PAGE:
• South Window

    Arches

    National Park Utah

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Slenderleaf Globemallow (Rimrock Globemallow; Scaly Globemallow)

Sphaeralcea leptophylla

Sphaeralcea leptophylla

Family: Malvaceae – Mallow Family

Sphaeralcea is the only genus from this family represented at Arches National Park; Perennial herbs from taproots or rhizomes; usually hairy; mucilaginous stems; 7.9” to 1.8' (2 to 5.5 dm) tall

Leaves: alternate; simple; lobed; entire; 0.4” to 1.28” (10 to 32 mm) long

Flowers: 5 orange or reddish distinct petals; 5 united lobed sepals; styles 5 to numerous; numerous stamens joined by their stalks into a tube; several pistils united in a ring; bisexual; flowers radially symmetrical; petals 0.32” to 0.48” (8 to 12 mm) long

Pollinators: bees; sometimes bees of the genus Diadaysia can be found curled up in the flowers in the morning

Fruits: schizocarp

Blooms in Arches National Park: April, May, June, July, August, September, October, November

Habitat in Arches National Park: desert shrub and pinyon-juniper communities; can be found in the Morrison Formation, Entrada Sandstone, Carmel Formation, Navajo Sandstone, Kayenta Formation, Chinle Formation, Moenkopi Formation and Cutler Formation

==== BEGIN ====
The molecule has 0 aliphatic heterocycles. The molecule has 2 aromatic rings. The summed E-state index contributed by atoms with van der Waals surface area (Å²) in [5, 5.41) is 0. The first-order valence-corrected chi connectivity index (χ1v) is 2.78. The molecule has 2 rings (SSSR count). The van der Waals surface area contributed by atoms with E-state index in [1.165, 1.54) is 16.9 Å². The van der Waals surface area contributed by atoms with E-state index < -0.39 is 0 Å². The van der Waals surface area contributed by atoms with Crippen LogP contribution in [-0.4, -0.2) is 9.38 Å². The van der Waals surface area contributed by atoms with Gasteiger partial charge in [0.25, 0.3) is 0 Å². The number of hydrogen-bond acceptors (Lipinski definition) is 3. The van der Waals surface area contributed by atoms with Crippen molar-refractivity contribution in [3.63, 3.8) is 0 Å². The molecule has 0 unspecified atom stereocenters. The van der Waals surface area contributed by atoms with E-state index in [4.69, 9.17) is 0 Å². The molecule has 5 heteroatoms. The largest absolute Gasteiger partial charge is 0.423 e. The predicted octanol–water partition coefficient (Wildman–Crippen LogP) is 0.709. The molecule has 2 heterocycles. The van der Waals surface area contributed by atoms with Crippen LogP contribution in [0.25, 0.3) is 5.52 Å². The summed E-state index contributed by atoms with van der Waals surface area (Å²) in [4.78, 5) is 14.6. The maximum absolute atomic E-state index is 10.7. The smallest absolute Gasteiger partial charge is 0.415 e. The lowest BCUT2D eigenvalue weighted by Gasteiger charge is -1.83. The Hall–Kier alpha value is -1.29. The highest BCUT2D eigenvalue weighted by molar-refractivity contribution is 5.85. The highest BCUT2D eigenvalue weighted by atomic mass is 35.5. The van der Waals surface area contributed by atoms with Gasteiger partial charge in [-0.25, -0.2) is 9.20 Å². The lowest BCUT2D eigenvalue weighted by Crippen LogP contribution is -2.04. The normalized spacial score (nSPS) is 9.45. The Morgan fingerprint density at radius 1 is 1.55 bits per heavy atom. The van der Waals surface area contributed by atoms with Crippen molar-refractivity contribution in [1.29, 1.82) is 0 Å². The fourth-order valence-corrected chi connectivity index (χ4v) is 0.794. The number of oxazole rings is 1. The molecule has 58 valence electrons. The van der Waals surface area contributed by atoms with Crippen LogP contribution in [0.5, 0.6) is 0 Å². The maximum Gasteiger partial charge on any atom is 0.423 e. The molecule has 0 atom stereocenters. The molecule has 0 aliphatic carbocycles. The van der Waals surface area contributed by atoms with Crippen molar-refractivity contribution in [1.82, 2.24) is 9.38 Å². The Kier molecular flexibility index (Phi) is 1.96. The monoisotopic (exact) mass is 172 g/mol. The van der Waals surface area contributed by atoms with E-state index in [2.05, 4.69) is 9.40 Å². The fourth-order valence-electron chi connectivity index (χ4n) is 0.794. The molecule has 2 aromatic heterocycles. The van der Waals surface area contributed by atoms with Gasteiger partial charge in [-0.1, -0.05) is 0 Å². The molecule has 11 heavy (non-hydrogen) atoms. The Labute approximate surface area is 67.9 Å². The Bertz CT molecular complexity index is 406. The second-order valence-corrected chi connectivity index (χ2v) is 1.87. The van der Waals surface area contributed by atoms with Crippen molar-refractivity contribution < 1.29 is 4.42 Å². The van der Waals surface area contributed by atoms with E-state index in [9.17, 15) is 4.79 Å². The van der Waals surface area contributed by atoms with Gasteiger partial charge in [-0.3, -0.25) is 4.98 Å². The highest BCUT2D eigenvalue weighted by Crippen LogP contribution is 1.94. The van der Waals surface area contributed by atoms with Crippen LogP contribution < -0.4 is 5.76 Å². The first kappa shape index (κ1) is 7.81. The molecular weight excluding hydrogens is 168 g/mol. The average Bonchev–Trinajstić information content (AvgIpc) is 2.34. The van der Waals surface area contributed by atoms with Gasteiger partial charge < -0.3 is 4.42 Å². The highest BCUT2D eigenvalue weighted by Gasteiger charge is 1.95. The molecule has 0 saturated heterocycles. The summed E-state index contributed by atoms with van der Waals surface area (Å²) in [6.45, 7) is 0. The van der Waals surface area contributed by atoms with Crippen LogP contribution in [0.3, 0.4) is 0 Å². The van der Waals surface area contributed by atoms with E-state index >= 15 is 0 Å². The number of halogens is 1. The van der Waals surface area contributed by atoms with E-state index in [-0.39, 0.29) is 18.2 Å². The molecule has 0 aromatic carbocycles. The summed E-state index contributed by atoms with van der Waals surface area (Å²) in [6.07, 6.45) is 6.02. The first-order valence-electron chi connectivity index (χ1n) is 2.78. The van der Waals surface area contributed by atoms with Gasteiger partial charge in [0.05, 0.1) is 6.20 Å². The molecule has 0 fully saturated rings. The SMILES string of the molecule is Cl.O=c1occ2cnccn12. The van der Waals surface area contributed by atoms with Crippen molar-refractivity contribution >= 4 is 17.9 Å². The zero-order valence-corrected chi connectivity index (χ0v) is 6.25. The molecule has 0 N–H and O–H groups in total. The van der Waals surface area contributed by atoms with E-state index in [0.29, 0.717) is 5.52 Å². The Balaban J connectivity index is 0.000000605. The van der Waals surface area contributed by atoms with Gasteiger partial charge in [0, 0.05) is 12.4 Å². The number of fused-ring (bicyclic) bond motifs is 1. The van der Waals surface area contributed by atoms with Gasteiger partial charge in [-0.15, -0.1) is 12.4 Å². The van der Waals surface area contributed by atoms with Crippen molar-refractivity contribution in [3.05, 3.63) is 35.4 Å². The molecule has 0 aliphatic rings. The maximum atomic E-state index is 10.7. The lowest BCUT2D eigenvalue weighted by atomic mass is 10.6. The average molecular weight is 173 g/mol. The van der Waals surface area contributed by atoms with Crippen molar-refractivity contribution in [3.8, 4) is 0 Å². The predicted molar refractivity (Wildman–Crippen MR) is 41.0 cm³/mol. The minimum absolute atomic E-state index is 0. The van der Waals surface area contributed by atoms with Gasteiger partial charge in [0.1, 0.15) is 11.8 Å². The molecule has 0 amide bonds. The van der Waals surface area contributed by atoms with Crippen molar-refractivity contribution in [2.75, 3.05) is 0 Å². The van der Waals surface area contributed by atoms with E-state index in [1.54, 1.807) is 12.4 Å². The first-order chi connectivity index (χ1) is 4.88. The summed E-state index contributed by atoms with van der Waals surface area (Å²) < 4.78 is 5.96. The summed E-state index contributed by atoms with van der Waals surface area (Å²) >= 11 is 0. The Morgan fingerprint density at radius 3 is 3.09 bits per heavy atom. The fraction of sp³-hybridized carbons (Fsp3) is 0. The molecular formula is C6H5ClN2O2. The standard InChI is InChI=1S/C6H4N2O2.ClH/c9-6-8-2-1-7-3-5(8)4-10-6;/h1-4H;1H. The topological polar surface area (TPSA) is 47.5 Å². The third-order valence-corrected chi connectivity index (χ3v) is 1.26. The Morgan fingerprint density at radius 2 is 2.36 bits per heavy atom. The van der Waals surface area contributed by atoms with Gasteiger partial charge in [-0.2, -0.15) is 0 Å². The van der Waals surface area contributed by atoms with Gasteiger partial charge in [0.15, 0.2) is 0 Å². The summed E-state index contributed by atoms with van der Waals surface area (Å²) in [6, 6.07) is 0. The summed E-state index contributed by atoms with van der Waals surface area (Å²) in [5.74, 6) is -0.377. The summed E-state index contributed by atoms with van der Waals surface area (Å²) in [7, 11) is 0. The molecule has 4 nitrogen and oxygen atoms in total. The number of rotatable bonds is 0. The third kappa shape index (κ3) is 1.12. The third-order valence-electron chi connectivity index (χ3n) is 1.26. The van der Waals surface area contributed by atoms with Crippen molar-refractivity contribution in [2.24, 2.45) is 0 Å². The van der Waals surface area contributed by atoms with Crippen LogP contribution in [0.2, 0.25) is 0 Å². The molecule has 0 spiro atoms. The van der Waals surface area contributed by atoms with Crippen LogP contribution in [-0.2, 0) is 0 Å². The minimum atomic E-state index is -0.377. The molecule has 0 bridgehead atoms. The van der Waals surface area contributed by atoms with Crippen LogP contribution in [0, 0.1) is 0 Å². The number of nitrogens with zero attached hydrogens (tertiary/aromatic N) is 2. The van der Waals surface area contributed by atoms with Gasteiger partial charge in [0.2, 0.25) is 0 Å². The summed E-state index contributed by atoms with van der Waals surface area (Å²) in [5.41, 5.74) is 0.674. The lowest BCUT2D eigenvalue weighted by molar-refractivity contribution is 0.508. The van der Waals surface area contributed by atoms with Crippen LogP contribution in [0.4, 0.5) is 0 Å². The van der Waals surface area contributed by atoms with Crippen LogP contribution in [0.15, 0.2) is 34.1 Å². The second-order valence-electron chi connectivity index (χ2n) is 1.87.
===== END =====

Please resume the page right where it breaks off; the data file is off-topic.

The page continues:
Location seen: widespread

Other: The genus name, “Sphaeralcea”, is from “sphaira” which means “globe” and “alcea” which is the name of a related genus (hollyhock), thus referring to the spherical fruits. The species name, “leptophylla”, means “with slender leaves” describing the lobes on this plant's leaves.

Cotton and okra (Hibiscus) are in this family.

Did You Know?

Close up of biological soil crust

The dirt is alive! A living crust called "Biological Soil Crust" covers much of Arches and the surrounding area. Composed of algae, lichens and bacteria, this crust provides a secure foundation for desert plants. Please stay on roads and trails to avoid trampling this important resource. More...